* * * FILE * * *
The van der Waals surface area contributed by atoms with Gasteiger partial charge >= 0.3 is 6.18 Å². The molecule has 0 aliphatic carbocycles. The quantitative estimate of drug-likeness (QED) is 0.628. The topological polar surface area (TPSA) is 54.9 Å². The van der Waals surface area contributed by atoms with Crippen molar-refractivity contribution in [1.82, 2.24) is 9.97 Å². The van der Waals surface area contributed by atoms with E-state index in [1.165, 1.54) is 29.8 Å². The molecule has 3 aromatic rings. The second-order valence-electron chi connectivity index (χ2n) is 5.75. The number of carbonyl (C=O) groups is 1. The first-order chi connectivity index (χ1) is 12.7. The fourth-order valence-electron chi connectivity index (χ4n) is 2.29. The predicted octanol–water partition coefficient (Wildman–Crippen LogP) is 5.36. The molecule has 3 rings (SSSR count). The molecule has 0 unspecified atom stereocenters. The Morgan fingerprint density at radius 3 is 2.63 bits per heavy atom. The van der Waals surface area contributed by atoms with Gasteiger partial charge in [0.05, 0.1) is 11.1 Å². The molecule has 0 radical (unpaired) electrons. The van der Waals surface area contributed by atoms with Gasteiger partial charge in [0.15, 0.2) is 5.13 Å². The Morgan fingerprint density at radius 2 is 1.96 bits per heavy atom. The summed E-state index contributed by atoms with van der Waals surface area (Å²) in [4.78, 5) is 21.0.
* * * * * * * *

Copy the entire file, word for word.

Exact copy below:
The van der Waals surface area contributed by atoms with Gasteiger partial charge >= 0.3 is 6.18 Å². The molecule has 0 aliphatic carbocycles. The quantitative estimate of drug-likeness (QED) is 0.628. The topological polar surface area (TPSA) is 54.9 Å². The van der Waals surface area contributed by atoms with Crippen molar-refractivity contribution in [1.82, 2.24) is 9.97 Å². The van der Waals surface area contributed by atoms with E-state index in [1.165, 1.54) is 29.8 Å². The molecule has 3 aromatic rings. The second-order valence-electron chi connectivity index (χ2n) is 5.75. The number of carbonyl (C=O) groups is 1. The first-order chi connectivity index (χ1) is 12.7. The fourth-order valence-electron chi connectivity index (χ4n) is 2.29. The predicted octanol–water partition coefficient (Wildman–Crippen LogP) is 5.36. The molecule has 3 rings (SSSR count). The molecule has 0 unspecified atom stereocenters. The Morgan fingerprint density at radius 3 is 2.63 bits per heavy atom. The van der Waals surface area contributed by atoms with Gasteiger partial charge in [0.05, 0.1) is 11.1 Å². The molecule has 0 radical (unpaired) electrons. The van der Waals surface area contributed by atoms with Gasteiger partial charge in [0.15, 0.2) is 5.13 Å². The Morgan fingerprint density at radius 2 is 1.96 bits per heavy atom. The summed E-state index contributed by atoms with van der Waals surface area (Å²) in [4.78, 5) is 21.0.